Thursday, February 4, 2021

Tavros: Procrustes' Challenge

Picking up, belatedly, from here...

Tavros fell in with the others as the hobgoblins marched them out of the prison-hut and into the large, empty circle at the center of the village. On the far side was another large hut, but this one had a single large doorway, with two doors that had been slid aside; it looked more like a barn than a dwelling, except that visible inside was a single, massive bier that seemed to serve as a bed. A figure lay atop it, stirring as the human priest Moro and another figure, an armored hobgoblin at his side; most likely that was Procrustes, the chieftain of this tribe. The sun was just dropping below the horizon, and the goblins and hobgoblins had gathered in clumps around the edges of the circle. There were torches lit, and off to one side there were several firepits with empty metal spits set over them, waiting.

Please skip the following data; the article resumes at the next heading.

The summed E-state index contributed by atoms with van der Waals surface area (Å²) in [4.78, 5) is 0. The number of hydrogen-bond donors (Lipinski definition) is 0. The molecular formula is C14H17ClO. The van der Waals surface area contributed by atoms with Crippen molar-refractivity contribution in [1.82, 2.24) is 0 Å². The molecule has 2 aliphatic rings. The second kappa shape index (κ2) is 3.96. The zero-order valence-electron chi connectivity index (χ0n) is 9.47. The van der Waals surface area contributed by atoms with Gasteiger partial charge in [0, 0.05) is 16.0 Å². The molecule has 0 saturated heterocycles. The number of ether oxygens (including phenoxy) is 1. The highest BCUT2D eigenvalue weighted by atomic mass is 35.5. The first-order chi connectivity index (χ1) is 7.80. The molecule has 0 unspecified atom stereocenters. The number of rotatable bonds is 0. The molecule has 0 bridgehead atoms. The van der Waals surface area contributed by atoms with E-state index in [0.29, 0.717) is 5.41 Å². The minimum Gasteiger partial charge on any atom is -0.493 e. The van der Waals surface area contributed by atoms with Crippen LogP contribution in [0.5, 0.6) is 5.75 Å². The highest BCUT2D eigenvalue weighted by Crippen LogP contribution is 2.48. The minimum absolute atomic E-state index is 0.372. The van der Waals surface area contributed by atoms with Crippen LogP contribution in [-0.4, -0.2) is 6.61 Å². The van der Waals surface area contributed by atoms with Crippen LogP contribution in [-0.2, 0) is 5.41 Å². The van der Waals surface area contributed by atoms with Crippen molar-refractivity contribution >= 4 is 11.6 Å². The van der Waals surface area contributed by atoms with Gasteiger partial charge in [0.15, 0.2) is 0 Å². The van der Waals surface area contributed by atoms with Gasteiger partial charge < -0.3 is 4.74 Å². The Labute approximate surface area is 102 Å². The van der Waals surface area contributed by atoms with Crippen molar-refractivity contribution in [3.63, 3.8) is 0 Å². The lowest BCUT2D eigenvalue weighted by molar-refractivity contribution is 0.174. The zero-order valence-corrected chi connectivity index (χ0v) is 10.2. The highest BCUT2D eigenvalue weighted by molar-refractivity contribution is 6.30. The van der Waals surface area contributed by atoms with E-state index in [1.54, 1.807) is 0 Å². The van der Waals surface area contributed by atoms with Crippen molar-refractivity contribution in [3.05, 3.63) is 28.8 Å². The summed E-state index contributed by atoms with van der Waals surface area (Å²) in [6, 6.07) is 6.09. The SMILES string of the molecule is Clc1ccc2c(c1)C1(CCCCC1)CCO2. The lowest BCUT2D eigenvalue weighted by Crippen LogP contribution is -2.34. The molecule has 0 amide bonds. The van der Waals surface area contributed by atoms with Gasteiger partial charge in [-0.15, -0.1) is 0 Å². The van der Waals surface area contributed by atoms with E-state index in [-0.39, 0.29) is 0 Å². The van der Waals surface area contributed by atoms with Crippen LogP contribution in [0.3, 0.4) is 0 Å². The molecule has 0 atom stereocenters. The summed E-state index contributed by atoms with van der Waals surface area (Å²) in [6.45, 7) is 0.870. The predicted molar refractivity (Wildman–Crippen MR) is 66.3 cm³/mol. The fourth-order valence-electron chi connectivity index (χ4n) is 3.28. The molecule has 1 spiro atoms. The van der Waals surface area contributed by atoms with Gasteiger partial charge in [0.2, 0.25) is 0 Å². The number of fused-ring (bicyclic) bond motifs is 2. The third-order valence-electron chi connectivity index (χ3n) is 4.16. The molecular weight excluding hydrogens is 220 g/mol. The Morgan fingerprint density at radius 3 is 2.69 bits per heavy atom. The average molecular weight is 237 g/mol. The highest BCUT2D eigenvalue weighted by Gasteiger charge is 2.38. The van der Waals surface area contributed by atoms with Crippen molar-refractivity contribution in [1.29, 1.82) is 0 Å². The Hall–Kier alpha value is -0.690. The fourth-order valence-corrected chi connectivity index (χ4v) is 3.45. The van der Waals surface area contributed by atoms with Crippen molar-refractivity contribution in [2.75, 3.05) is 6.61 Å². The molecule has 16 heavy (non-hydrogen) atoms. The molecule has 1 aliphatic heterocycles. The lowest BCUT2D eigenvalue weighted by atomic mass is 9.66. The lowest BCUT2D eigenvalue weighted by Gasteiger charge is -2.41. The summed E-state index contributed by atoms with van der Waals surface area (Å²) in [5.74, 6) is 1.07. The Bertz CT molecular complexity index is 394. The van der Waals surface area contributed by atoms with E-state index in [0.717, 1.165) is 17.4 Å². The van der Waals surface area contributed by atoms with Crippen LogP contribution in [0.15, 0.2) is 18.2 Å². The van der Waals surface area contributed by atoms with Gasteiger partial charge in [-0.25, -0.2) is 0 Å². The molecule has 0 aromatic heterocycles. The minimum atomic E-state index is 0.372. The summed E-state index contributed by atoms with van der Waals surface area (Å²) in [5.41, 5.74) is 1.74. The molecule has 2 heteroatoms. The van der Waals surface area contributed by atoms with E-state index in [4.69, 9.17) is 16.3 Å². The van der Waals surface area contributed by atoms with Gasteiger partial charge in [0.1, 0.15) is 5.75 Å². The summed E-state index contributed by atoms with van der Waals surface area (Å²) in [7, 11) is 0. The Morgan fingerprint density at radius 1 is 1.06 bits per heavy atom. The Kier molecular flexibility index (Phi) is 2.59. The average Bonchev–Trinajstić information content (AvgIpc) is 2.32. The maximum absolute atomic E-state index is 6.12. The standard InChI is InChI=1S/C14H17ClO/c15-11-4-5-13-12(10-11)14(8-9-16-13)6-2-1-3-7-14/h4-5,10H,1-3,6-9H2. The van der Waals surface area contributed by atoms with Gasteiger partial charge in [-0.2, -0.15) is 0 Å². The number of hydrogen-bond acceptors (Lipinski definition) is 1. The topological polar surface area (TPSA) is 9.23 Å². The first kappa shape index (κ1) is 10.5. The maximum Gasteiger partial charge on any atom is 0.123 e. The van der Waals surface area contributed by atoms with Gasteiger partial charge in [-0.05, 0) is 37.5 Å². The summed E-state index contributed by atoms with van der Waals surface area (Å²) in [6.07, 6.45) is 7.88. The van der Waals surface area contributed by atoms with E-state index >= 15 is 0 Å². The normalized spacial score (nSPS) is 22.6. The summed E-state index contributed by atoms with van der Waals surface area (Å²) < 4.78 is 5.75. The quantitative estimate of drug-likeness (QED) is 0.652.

Defeat their champion, and everyone goes free. Tavros looked around again. Truly, we should not count on that, nor depend upon their honor in the face of hunger. Their weapons were nowhere in evidence, but Tavros had turned his head just far enough to see Olvern drop down from where he'd been clinging to the ceiling above the door, and slide out of the prison behind the guards and prisoners to go in search of their equipment or anything else they could use. 

He looked at Tarric, then at Anica. Each them nodded back to him, keeping their gestures small. They knew their duties. Tavros, since he had evidently been mistaken for one of the lizardfolk, would step forward to face the tribe's champion; he was the distraction. When the tribe's attention was most closely on the battle, Tarric and Anica would assault their guards, while everyone else made a break for the edge of the village. There didn't seem to be any mounts here; perhaps the tribe had eaten them already.